First Comes Love…Then What?
Millennials are doing things a little differently than generations before.
In the days of Gen X, a person typically got married and bought a house while still in their 20s. These days, many 20-somethings are still living at home, and fewer of them than ever before are getting married. Both weddings and home ownership are being delayed or skipped altogether like no generation before – something that sets millennials apart from their elders in terms of both lifestyle and economics. The chairman of the White House’s Council of Economic Advisors, Jason Furman, recently spoke about the effect that these trends have had on the economy – in short, that the post-recession housing recovery in America has been sluggish as a result of young people not buying homes as they once did.
Reuters reports that there is a direct link between unemployment rates and millennials living at home – quite simply, if you can’t get a job, you may not be able to afford rent, let alone be able to buy a house of your own. Another factor is the increase in post-secondary education, which often leads to substantial student debt (another road block to home ownership). As Reuters points out, this doesn’t mean that millennials will never own homes – instead, they are buying homes later than their parents and grandparents did.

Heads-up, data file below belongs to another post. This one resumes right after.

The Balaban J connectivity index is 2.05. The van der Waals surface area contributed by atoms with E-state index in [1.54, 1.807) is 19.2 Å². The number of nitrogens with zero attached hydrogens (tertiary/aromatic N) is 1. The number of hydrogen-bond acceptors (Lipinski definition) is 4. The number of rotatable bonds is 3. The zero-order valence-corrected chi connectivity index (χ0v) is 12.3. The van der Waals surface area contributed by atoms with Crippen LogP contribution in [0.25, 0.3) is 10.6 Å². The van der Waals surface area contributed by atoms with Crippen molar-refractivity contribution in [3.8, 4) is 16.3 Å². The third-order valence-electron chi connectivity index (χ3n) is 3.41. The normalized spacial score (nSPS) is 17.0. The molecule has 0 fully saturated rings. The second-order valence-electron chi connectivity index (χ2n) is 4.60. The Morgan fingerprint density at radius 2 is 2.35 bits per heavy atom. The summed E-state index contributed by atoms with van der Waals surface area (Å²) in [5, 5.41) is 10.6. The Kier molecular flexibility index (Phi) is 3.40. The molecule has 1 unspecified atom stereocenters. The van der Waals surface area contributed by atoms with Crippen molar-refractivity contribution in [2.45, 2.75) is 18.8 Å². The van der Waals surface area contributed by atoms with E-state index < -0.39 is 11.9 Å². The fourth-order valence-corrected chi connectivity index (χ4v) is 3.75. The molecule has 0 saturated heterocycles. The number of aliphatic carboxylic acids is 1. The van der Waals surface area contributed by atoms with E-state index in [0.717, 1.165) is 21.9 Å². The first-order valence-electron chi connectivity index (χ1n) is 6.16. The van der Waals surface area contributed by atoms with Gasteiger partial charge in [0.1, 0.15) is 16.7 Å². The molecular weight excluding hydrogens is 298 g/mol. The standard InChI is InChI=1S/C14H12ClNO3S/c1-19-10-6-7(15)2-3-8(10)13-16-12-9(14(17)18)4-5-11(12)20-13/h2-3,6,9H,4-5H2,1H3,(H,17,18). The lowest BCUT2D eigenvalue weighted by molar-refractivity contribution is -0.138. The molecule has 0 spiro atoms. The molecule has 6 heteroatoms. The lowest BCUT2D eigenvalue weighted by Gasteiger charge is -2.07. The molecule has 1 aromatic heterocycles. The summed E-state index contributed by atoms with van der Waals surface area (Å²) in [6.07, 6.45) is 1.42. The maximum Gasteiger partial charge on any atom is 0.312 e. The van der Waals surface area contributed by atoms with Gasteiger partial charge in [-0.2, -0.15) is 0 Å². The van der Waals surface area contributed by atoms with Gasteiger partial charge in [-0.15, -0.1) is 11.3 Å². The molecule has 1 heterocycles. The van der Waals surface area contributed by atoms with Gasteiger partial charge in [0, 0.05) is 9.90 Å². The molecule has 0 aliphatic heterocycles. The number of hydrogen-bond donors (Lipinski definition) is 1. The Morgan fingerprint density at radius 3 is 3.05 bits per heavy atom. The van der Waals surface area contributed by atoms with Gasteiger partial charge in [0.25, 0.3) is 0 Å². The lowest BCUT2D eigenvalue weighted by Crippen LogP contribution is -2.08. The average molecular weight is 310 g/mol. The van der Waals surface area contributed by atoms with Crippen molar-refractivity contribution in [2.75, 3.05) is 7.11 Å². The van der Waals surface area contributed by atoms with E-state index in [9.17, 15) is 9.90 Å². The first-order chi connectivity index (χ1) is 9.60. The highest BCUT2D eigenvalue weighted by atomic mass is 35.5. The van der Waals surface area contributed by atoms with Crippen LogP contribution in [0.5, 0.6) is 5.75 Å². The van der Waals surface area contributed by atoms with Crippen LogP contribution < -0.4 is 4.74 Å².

Gen Y also has the lowest rate of marriage by age 40 than any other generation, at a rate which is approximately double that of Gen X. This seems to boil down to two main factors: first, marriage has been decreasing in popularity for years, with a growing number of couples choosing to live together and raise families without a legal wedding. Secondly, while marriage used to be considered one of the first steps in adulthood, it is now more common for young people to become established in their career and financial situation before getting married. Many Gen Y’ers are focused on climbing the corporate ladder, paying off student debt and purchasing property individually before marrying their partner, if they marry at all. This became especially true during the recession, when marriage rates dropped significantly. Because Gen Y is still so young, it can’t be said exactly what percentage will marry by age 40 – however, if trends continue as they have, it will be dramatically less than Gen X, which will have interesting consequences on both long term lifestyle and the economy.